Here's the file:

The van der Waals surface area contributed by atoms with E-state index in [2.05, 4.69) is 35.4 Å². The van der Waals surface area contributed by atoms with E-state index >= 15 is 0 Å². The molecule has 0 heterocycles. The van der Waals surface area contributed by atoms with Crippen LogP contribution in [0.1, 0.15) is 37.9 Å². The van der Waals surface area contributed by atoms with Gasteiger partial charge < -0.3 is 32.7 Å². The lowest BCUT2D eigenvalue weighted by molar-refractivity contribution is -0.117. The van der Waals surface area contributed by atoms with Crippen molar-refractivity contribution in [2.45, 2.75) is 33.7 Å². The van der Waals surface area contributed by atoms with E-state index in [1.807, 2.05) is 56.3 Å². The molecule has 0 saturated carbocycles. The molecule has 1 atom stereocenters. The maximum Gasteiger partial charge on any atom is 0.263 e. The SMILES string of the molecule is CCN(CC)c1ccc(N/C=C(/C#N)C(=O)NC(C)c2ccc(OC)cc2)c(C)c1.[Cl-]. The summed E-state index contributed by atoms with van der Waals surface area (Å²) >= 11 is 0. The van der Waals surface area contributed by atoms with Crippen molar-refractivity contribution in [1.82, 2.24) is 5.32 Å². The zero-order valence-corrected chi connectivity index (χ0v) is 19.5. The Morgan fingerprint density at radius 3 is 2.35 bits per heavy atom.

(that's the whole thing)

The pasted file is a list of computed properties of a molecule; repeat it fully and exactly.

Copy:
The van der Waals surface area contributed by atoms with E-state index in [2.05, 4.69) is 35.4 Å². The van der Waals surface area contributed by atoms with E-state index >= 15 is 0 Å². The molecule has 0 heterocycles. The van der Waals surface area contributed by atoms with Crippen LogP contribution in [0.1, 0.15) is 37.9 Å². The van der Waals surface area contributed by atoms with Gasteiger partial charge < -0.3 is 32.7 Å². The lowest BCUT2D eigenvalue weighted by molar-refractivity contribution is -0.117. The van der Waals surface area contributed by atoms with Crippen molar-refractivity contribution in [2.45, 2.75) is 33.7 Å². The van der Waals surface area contributed by atoms with E-state index in [1.807, 2.05) is 56.3 Å². The molecule has 0 saturated carbocycles. The molecule has 1 atom stereocenters. The maximum Gasteiger partial charge on any atom is 0.263 e. The SMILES string of the molecule is CCN(CC)c1ccc(N/C=C(/C#N)C(=O)NC(C)c2ccc(OC)cc2)c(C)c1.[Cl-]. The summed E-state index contributed by atoms with van der Waals surface area (Å²) >= 11 is 0. The van der Waals surface area contributed by atoms with Crippen molar-refractivity contribution in [1.82, 2.24) is 5.32 Å². The zero-order valence-corrected chi connectivity index (χ0v) is 19.5. The Morgan fingerprint density at radius 3 is 2.35 bits per heavy atom.